Sitting proudly in the heart of Florence’s historic centre — overlooking majestic Piazza della Repubblica, mere steps from the incredible Piazza del Duomo and Ponte Vecchio; perhaps the planet’s most photographed bridge — Hotel Savoy is admirably at ease with its iconic, historically significant neighbours.
A member of the esteemed Rocco Forte group of luxury properties, the Savoy was originally brought back to life in 2000; Sir Rocco Forte’s sister Olga Polizzi transforming a tired old hotel into one of the most refined ‘five stars’ in Florence. Acting as director of design for the chain, Polizzi oversaw an extensive restyling project last year — keen to keep The Savoy several steps ahead of its competition, the designer set about renovating all of the hotel’s suites and introduced Irene; a stylish Tuscan bistro with envious views over the busy Piazza.
In a city and region internationally-acclaimed for its cuisine, it’s not difficult to dine out in style here — finding an authentic restaurant in such a heavily-populated tourist area, though? One can’t help but wonder: ‘is this really a place where the locals would eat?’. The buzz and well-turned out patrons at Irene immediately suggests a resounding yes. Named after the wife of Lord Charles Forte (and mother of Sir Rocco and Olga Polizzi), Irene is inspired by the cinematic glamour of ’50s bistro style; with a touch of contemporary flair owing to Polizzi’s keen eye for well-heeled design.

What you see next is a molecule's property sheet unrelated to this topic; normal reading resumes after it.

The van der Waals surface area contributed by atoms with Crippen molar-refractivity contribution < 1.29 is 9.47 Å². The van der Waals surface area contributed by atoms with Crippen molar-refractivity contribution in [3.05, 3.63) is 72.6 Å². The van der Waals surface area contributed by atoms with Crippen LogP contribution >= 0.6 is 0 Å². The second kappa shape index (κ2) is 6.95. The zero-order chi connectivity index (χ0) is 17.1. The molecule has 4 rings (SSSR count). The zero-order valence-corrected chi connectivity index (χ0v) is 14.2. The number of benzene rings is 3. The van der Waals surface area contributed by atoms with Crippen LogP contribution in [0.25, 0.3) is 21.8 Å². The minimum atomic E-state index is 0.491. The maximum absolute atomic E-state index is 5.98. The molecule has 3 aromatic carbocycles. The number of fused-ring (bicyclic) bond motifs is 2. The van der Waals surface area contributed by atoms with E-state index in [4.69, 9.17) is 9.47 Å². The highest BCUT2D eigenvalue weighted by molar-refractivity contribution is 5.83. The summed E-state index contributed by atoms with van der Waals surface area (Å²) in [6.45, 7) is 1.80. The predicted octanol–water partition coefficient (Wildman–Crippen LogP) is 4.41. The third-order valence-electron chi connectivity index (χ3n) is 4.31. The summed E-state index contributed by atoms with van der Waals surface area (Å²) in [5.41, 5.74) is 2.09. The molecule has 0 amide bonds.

Diners are in exquisite hands, the man in charge being Chef Fulvio Pierangelini of (now closed) two Michelin-starred restaurant Gambero Rosso. Calling Irene ‘a bit insolent, free, contemporary, charming, bold, mischievous, irreverent and cheeky’, the bistro is a celebration of women; a tribute to mothers and grandmothers.
Pierangelini has created a menu that bursts with Tuscan classics putting the best seasonal produce sourced from the best local suppliers to good use; all prepared with love and care, and ready to fuel Irene’s guests each day. Octopus salad with radicchio and beetroot; red prawn tartare; ricotta and herbs; lobster linguine; wild boar with wild berries; crispy polenta and black cabbage; grilled mixed fish cooked on Himalayan salt; and — when in Florence — a whopping 1.5kg Florentine steak for two … the dishes designed by Pierangelini take you on a journey of emotions, colours and flavours; our knowledgable sommelier divinely pairs our dishes with a selection of Italian wine, many of which from local vineyards.
From the restaurant we saunter back into the lobby, the first port of call for Polizzi’s restyle, which we’re told is based around the theme of fashion. It’s a sophisticated space where an air of luxuriance weighs heavy, and leads us through to the hotel’s 88 bedrooms and 14 suites; which mostly boast views over the Piazza or nearby Duomo, and are filled with simple furnishings, modern furniture pieces and joyful colours. Florentine craftsmen and Milan-based textile design company, C&C Milano, embellished the rooms with Florentine patterns and motifs — local perfumer Lorenzo Villoresi supplies the exquisite bathroom amenities.
Polizzi’s fashion-conscious philosophy reveals itself through a series of shoe and hat related artworks and oddities, Warhol and Canadian-British painter Lisa Milroy’s joint infatuation with the former can be found throughout; wooden hats (‘probably moulds used by milliners’ she explains) are scattered around the rooms.